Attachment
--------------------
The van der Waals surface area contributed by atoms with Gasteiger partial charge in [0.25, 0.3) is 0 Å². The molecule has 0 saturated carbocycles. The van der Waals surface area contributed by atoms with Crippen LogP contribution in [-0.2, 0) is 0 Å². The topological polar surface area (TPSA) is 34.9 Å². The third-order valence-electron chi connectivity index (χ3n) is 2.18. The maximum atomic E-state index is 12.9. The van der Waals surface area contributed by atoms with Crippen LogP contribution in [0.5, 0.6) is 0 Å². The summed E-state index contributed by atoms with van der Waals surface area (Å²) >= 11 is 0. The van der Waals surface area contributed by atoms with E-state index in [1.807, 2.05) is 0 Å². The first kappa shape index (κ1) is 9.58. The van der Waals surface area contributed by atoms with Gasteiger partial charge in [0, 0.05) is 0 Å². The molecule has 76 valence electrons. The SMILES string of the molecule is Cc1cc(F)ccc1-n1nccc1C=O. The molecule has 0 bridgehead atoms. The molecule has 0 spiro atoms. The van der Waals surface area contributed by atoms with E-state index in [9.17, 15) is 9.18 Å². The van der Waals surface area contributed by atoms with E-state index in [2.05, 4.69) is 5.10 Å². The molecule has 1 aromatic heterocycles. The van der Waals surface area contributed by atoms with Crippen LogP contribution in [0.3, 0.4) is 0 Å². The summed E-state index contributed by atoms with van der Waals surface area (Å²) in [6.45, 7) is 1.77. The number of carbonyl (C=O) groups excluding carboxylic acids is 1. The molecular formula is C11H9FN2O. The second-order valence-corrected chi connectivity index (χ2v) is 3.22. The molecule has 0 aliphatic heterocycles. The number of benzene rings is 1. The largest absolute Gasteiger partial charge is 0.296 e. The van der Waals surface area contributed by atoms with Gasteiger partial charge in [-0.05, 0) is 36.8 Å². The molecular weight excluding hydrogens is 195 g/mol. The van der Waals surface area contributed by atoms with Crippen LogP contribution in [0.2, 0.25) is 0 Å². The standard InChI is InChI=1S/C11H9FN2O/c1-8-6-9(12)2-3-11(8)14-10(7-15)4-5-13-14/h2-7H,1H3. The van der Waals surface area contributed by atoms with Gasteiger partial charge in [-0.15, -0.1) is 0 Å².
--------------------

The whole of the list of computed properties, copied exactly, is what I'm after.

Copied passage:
The van der Waals surface area contributed by atoms with Gasteiger partial charge in [0.25, 0.3) is 0 Å². The molecule has 0 saturated carbocycles. The van der Waals surface area contributed by atoms with Crippen LogP contribution in [-0.2, 0) is 0 Å². The topological polar surface area (TPSA) is 34.9 Å². The third-order valence-electron chi connectivity index (χ3n) is 2.18. The maximum atomic E-state index is 12.9. The van der Waals surface area contributed by atoms with Crippen LogP contribution in [0.5, 0.6) is 0 Å². The summed E-state index contributed by atoms with van der Waals surface area (Å²) >= 11 is 0. The van der Waals surface area contributed by atoms with E-state index in [1.807, 2.05) is 0 Å². The first kappa shape index (κ1) is 9.58. The van der Waals surface area contributed by atoms with Gasteiger partial charge in [0, 0.05) is 0 Å². The molecule has 76 valence electrons. The SMILES string of the molecule is Cc1cc(F)ccc1-n1nccc1C=O. The molecule has 0 bridgehead atoms. The molecule has 0 spiro atoms. The van der Waals surface area contributed by atoms with E-state index in [9.17, 15) is 9.18 Å². The van der Waals surface area contributed by atoms with E-state index in [2.05, 4.69) is 5.10 Å². The molecule has 1 aromatic heterocycles. The van der Waals surface area contributed by atoms with Crippen LogP contribution in [0.3, 0.4) is 0 Å². The summed E-state index contributed by atoms with van der Waals surface area (Å²) in [6.45, 7) is 1.77. The number of carbonyl (C=O) groups excluding carboxylic acids is 1. The molecular formula is C11H9FN2O. The second-order valence-corrected chi connectivity index (χ2v) is 3.22. The molecule has 0 aliphatic heterocycles. The number of benzene rings is 1. The largest absolute Gasteiger partial charge is 0.296 e. The van der Waals surface area contributed by atoms with Gasteiger partial charge in [-0.05, 0) is 36.8 Å². The molecular weight excluding hydrogens is 195 g/mol. The van der Waals surface area contributed by atoms with Crippen LogP contribution in [0.2, 0.25) is 0 Å². The standard InChI is InChI=1S/C11H9FN2O/c1-8-6-9(12)2-3-11(8)14-10(7-15)4-5-13-14/h2-7H,1H3. The van der Waals surface area contributed by atoms with Gasteiger partial charge in [-0.15, -0.1) is 0 Å².